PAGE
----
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Spreadsheet Features

Even for basic features like date storage, the official Excel formats store the same content in different ways. The parsers are expected to convert from the underlying file format representation to the Common Spreadsheet Format. Writers are expected to serialize SheetJS workbooks in the underlying file format.

The following topics are covered in sub-pages:

Row and Column Properties

Format Support (click to show)

Row Properties: XLSX/M, XLSB, BIFF8 XLS, XLML, SYLK, DOM, ODS

Column Properties: XLSX/M, XLSB, BIFF8 XLS, XLML, SYLK, DOM

Row and Column properties are not extracted by default when reading from a file and are not persisted by default when writing to a file. The option cellStyles: true must be passed to the relevant read or write function.

Column Properties

The !cols array in each worksheet, if present, is a collection of ColInfo objects which have the following properties:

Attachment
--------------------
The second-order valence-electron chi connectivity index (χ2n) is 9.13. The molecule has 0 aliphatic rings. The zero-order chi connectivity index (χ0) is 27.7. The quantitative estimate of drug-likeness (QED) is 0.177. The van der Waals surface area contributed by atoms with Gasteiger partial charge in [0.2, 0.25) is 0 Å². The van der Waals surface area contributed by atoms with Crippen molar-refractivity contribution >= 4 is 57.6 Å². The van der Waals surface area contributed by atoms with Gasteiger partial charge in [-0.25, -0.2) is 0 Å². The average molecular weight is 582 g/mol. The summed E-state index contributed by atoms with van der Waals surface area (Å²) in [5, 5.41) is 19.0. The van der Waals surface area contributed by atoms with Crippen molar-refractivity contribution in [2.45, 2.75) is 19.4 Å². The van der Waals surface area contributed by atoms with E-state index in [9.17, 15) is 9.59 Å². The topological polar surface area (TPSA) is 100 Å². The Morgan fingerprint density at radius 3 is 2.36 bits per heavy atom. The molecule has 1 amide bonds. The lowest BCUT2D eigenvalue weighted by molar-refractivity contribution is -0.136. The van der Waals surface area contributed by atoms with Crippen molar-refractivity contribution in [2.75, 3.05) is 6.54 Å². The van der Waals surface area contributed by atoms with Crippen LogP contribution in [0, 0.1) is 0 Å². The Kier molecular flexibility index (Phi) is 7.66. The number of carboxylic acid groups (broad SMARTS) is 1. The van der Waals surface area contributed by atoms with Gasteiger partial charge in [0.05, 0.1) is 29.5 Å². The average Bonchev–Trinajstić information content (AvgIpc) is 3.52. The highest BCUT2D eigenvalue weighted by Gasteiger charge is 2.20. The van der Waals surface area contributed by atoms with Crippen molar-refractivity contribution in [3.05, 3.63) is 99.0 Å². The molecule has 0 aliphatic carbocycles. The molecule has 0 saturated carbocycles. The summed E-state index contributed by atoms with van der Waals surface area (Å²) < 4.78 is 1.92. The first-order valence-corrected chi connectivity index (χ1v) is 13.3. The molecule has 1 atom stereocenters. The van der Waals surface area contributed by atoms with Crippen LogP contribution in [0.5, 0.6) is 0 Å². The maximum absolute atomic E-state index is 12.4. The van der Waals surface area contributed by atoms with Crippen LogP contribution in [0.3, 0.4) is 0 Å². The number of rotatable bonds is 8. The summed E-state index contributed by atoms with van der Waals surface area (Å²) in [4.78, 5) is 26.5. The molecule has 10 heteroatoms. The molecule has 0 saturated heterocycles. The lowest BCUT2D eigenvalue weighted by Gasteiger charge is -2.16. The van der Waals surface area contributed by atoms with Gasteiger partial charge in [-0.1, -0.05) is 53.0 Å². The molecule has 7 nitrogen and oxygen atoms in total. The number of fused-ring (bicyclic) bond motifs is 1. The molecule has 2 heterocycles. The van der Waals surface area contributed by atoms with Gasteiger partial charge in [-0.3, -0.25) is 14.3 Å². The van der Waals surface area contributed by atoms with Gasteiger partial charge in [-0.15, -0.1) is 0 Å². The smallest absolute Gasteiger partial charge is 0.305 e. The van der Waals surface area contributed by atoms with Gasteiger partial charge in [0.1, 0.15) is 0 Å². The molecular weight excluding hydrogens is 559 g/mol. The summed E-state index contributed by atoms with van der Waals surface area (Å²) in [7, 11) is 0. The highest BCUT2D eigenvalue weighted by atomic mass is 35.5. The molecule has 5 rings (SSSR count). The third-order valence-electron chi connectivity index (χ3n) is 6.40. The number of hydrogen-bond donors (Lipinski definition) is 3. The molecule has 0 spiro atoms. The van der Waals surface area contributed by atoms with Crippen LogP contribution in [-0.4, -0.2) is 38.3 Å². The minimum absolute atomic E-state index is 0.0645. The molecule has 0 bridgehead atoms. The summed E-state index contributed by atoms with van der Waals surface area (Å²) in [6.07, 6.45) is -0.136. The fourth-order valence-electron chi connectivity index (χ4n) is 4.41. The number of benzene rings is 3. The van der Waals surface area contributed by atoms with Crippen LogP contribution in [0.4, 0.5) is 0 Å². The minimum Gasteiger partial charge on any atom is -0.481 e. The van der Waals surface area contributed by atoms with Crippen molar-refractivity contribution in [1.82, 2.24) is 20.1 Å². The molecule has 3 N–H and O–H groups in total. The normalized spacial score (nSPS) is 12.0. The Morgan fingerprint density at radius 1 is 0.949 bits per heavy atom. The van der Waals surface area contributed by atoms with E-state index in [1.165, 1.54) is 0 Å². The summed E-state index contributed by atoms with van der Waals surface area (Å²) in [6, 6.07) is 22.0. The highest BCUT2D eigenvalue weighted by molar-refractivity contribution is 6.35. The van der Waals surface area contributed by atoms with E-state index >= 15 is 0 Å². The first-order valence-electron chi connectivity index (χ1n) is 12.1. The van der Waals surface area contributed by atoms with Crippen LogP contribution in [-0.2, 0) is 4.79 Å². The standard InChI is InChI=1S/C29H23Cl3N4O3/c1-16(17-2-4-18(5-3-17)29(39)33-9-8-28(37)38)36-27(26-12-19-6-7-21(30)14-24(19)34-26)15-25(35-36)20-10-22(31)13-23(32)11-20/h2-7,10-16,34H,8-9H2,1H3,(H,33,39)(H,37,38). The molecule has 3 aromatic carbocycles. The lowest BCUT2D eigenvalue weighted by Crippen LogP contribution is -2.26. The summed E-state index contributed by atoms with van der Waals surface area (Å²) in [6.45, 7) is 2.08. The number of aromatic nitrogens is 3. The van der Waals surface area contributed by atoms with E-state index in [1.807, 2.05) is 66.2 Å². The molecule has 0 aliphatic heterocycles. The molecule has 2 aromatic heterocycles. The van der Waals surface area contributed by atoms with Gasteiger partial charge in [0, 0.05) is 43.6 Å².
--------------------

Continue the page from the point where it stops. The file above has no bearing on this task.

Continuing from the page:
type ColInfo = {
/* visibility */
hidden?: boolean; // if true, the column is hidden

/* column width is specified in one of the following ways: */
wpx?: number; // width in screen pixels
width?: number; // width in Excel "Max Digit Width", width*256 is integral
wch?: number; // width in characters

/* other fields for preserving features from files */
level?: number; // 0-indexed outline / group level
MDW?: number; // Excel "Max Digit Width" unit, always integral
};

Row Properties

The !rows array in each worksheet, if present, is a collection of RowInfo objects which have the following properties:

type RowInfo = {
/* visibility */
hidden?: boolean; // if true, the row is hidden

/* row height is specified in one of the following ways: */
hpx?: number; // height in screen pixels
hpt?: number; // height in points

level?: number; // 0-indexed outline / group level
};

Outline / Group Levels Convention

The Excel UI displays the base outline level as 1 and the max level as 8. Following JS conventions, SheetJS uses 0-indexed outline levels wherein the base outline level is 0 and the max level is 7.

Why are there three width types? (click to show)

There are three different width types corresponding to the three different ways spreadsheets store column widths:

SYLK and other plain text formats use raw character count. Contemporaneous tools like Visicalc and Multiplan were character based. Since the characters had the same width, it sufficed to store a count. This tradition was continued into the BIFF formats.